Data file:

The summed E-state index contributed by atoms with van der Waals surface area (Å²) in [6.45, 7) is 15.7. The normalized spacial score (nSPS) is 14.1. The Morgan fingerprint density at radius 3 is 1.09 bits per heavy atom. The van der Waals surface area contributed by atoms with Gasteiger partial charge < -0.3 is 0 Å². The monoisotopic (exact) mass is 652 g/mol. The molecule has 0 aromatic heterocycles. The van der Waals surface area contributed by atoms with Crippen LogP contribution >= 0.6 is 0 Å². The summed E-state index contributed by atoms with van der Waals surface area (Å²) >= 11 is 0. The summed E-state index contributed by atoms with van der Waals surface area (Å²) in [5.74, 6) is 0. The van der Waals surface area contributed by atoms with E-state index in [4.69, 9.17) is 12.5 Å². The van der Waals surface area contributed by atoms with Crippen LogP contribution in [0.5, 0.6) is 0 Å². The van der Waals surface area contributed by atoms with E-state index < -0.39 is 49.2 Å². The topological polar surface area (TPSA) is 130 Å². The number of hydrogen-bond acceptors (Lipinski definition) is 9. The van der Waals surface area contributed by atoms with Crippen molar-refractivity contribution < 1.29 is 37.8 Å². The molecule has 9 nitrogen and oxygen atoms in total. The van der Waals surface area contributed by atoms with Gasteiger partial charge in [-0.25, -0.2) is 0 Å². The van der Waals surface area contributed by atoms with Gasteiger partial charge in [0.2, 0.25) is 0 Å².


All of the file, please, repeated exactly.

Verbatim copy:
The summed E-state index contributed by atoms with van der Waals surface area (Å²) in [6.45, 7) is 15.7. The normalized spacial score (nSPS) is 14.1. The Morgan fingerprint density at radius 3 is 1.09 bits per heavy atom. The van der Waals surface area contributed by atoms with Gasteiger partial charge < -0.3 is 0 Å². The monoisotopic (exact) mass is 652 g/mol. The molecule has 0 aromatic heterocycles. The van der Waals surface area contributed by atoms with Crippen LogP contribution >= 0.6 is 0 Å². The summed E-state index contributed by atoms with van der Waals surface area (Å²) >= 11 is 0. The summed E-state index contributed by atoms with van der Waals surface area (Å²) in [5.74, 6) is 0. The van der Waals surface area contributed by atoms with E-state index in [4.69, 9.17) is 12.5 Å². The van der Waals surface area contributed by atoms with Crippen LogP contribution in [0.5, 0.6) is 0 Å². The van der Waals surface area contributed by atoms with E-state index < -0.39 is 49.2 Å². The topological polar surface area (TPSA) is 130 Å². The number of hydrogen-bond acceptors (Lipinski definition) is 9. The van der Waals surface area contributed by atoms with Crippen molar-refractivity contribution < 1.29 is 37.8 Å². The molecule has 9 nitrogen and oxygen atoms in total. The van der Waals surface area contributed by atoms with Gasteiger partial charge in [-0.25, -0.2) is 0 Å². The van der Waals surface area contributed by atoms with Gasteiger partial charge in [0.2, 0.25) is 0 Å².